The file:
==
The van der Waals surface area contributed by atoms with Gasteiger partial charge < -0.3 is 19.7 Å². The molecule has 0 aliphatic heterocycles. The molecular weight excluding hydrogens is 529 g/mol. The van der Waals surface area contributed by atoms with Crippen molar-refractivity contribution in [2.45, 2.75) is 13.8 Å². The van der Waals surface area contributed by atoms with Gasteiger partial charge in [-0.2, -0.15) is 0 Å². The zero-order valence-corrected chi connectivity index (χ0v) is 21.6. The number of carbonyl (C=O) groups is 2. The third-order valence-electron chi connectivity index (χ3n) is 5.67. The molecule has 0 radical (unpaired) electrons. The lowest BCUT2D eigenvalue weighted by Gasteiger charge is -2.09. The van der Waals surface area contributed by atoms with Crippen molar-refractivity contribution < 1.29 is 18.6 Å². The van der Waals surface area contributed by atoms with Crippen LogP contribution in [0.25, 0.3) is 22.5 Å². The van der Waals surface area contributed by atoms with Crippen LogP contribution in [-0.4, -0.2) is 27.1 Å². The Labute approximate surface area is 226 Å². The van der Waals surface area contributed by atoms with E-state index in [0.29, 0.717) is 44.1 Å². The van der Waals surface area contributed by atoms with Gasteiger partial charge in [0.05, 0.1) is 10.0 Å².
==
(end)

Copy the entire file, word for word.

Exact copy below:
The van der Waals surface area contributed by atoms with Gasteiger partial charge < -0.3 is 19.7 Å². The molecule has 0 aliphatic heterocycles. The molecular weight excluding hydrogens is 529 g/mol. The van der Waals surface area contributed by atoms with Crippen molar-refractivity contribution in [2.45, 2.75) is 13.8 Å². The van der Waals surface area contributed by atoms with Gasteiger partial charge in [-0.2, -0.15) is 0 Å². The zero-order valence-corrected chi connectivity index (χ0v) is 21.6. The number of carbonyl (C=O) groups is 2. The third-order valence-electron chi connectivity index (χ3n) is 5.67. The molecule has 0 radical (unpaired) electrons. The lowest BCUT2D eigenvalue weighted by Gasteiger charge is -2.09. The van der Waals surface area contributed by atoms with Crippen molar-refractivity contribution < 1.29 is 18.6 Å². The van der Waals surface area contributed by atoms with Crippen LogP contribution in [0.25, 0.3) is 22.5 Å². The van der Waals surface area contributed by atoms with Crippen LogP contribution in [-0.4, -0.2) is 27.1 Å². The Labute approximate surface area is 226 Å². The van der Waals surface area contributed by atoms with E-state index in [0.29, 0.717) is 44.1 Å². The van der Waals surface area contributed by atoms with Gasteiger partial charge in [0.05, 0.1) is 10.0 Å².